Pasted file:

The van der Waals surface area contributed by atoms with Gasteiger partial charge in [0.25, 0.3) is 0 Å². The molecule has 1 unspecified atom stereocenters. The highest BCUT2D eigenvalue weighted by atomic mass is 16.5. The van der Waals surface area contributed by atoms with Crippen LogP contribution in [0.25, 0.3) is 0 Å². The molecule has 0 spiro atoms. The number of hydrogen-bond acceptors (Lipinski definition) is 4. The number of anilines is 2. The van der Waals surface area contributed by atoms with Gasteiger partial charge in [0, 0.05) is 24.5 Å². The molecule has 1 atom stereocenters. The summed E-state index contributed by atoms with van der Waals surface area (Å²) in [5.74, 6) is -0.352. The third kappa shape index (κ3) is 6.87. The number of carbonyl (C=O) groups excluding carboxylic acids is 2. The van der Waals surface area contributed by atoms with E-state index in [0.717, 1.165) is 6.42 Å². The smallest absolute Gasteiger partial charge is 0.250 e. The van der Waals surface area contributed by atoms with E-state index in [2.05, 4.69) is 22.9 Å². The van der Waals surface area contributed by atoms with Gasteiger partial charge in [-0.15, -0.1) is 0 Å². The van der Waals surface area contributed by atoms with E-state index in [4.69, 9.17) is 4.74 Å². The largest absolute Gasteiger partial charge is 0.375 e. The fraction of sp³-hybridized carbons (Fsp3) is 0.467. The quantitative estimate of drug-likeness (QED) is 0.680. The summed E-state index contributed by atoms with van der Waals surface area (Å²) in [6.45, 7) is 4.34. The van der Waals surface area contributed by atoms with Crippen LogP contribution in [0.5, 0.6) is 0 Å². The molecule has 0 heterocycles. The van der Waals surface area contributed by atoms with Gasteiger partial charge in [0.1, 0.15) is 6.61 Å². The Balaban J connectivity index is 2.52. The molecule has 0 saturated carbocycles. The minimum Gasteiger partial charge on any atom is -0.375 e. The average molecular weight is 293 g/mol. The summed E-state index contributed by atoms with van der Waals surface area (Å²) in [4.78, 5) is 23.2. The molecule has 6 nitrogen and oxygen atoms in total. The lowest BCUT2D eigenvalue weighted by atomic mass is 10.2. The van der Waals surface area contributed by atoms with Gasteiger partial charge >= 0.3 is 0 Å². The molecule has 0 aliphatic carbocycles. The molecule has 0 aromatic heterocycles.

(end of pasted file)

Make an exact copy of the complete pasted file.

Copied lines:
The van der Waals surface area contributed by atoms with Gasteiger partial charge in [0.25, 0.3) is 0 Å². The molecule has 1 unspecified atom stereocenters. The highest BCUT2D eigenvalue weighted by atomic mass is 16.5. The van der Waals surface area contributed by atoms with Crippen LogP contribution in [0.25, 0.3) is 0 Å². The molecule has 0 spiro atoms. The number of hydrogen-bond acceptors (Lipinski definition) is 4. The number of anilines is 2. The van der Waals surface area contributed by atoms with Gasteiger partial charge in [0, 0.05) is 24.5 Å². The molecule has 1 atom stereocenters. The summed E-state index contributed by atoms with van der Waals surface area (Å²) in [5.74, 6) is -0.352. The third kappa shape index (κ3) is 6.87. The number of carbonyl (C=O) groups excluding carboxylic acids is 2. The van der Waals surface area contributed by atoms with E-state index in [0.717, 1.165) is 6.42 Å². The smallest absolute Gasteiger partial charge is 0.250 e. The van der Waals surface area contributed by atoms with E-state index in [2.05, 4.69) is 22.9 Å². The van der Waals surface area contributed by atoms with Gasteiger partial charge in [-0.15, -0.1) is 0 Å². The van der Waals surface area contributed by atoms with E-state index in [4.69, 9.17) is 4.74 Å². The largest absolute Gasteiger partial charge is 0.375 e. The fraction of sp³-hybridized carbons (Fsp3) is 0.467. The quantitative estimate of drug-likeness (QED) is 0.680. The summed E-state index contributed by atoms with van der Waals surface area (Å²) in [6.45, 7) is 4.34. The van der Waals surface area contributed by atoms with Crippen LogP contribution in [0.5, 0.6) is 0 Å². The molecule has 0 heterocycles. The van der Waals surface area contributed by atoms with Gasteiger partial charge in [0.1, 0.15) is 6.61 Å². The Balaban J connectivity index is 2.52. The molecule has 0 saturated carbocycles. The minimum Gasteiger partial charge on any atom is -0.375 e. The average molecular weight is 293 g/mol. The summed E-state index contributed by atoms with van der Waals surface area (Å²) in [4.78, 5) is 23.2. The molecule has 6 nitrogen and oxygen atoms in total. The lowest BCUT2D eigenvalue weighted by atomic mass is 10.2. The van der Waals surface area contributed by atoms with Gasteiger partial charge >= 0.3 is 0 Å². The molecule has 0 aliphatic carbocycles. The molecule has 0 aromatic heterocycles.